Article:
Achilles, according to
Greek mythology—a hero in the Trojan war between the Greeks and Troy which
went on for ten years, had a weak point in his body where he could be
There’s another war that’s been going on in the universe for
thousands of years. Unless we guard it well, we have a weak point where
the enemy of the human race can attack us.
The people of Troy were intrigued by the horse the Greeks left
outside the city gates. Against warnings of the elders in Troy, they
proposed, “Let’s bring this horse inside the city gates and see what
it’s all about.” After the horse was inside, Greek soldiers came out
of it, opened the gates, and took the city by deception.
“The very elect” stand in a similar danger. The end-time
portrayal by Christ in Matthew 24 brings into focus a serious part of
the final deception. Jesus told the disciples to “take heed that no
one deceives you. For many will come in My name, saying, ‘I am the
Christ,’ and will deceive many” (verses 4,5). The enemy will even
appear as an angel of light. Will we know the difference between the
true Christ and the false one? This war that’s been going on for so
long involves the entire universe, and the Trojan horse of deceit that
was brought into the garden of Eden was only the beginning of a final
We must accept the awesome proclamation made by the three angels of
Revelation 14:6-11, plus that of the fourth angel in Revelation 18:2,
“Babylon the great is fallen.” Throughout Biblical history Babylon
was never able to help Israel. In the days of the apostles when the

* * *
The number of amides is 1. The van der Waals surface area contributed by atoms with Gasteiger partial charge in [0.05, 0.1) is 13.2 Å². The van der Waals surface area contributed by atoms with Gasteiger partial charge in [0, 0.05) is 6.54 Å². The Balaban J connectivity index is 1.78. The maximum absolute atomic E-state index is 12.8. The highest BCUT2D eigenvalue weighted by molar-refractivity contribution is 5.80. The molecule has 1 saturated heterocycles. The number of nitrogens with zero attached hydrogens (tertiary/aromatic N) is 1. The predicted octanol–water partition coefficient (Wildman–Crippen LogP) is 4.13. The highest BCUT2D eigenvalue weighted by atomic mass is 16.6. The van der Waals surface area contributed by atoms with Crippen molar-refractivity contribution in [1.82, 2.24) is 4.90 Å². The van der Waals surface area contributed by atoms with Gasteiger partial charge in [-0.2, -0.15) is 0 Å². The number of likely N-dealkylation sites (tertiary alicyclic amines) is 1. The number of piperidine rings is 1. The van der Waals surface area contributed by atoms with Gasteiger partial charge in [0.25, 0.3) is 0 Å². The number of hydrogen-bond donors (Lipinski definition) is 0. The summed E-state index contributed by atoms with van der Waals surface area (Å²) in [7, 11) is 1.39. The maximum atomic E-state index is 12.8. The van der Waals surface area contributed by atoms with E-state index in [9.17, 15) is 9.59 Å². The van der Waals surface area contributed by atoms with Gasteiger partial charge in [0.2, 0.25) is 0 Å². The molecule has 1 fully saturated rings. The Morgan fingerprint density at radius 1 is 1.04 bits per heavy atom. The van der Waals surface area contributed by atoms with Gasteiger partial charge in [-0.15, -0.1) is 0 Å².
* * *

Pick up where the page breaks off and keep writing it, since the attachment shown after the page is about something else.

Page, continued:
church became the new “Israel,” she was required again to be devoted
exclusively to the Lord, but there was a constant danger of infiltration
from Babylon. The Lord’s apostle John was concerned about the root of
“Beloved, do not believe every spirit, but test the spirits,
whether they are of God; because many false prophets have gone out into
the world. By this you know the spirit of God: Every spirit that
confesses that Jesus Christ has come in the flesh is of God, and every
spirit that does not confess that Jesus Christ has come in the flesh is
not of God. And this is the spirit of the Antichrist, which you have
heard was coming, and is now already in the world” (1 John 4:1-3).
The denial of this truth developed early in the Christian era, and is
still with us. Going back in ancient history, we get a picture of what
heathen philosophy thinks of God. The philosophers of Babylon focused
the pagan understanding of God. The king wanted a description of his
dream and what it meant. The “wise men” said, “It is a
difficult thing that the king requires, and there is no other who can
tell it to the king except the gods, whose dwelling is not with
flesh” (Daniel 2:11).
That same paganism puts a wall between the true Christ and humanity.
This disclosure in Daniel brings it into focus. The true Christ of
the Bible has indeed come to dwell with human flesh. The false one
avoids it. “Foreasmuch then as the children are partakers of flesh
and blood, He also Himself likewise took part of the same; that through
death He might destroy him that had the power of death, that is, the
devil” (Hebrews 2:14, KJV).
“He also,” “Himself,” “likewise,”—four
words, three times emphasized. Why did He do this? To “deliver them
who through fear of death were all their lifetime subject to bondage.
For verily He took not on Him the nature of angels, but He took on Him
the seed of Abraham” (verses 15, 16, KJV). In the Greek, this word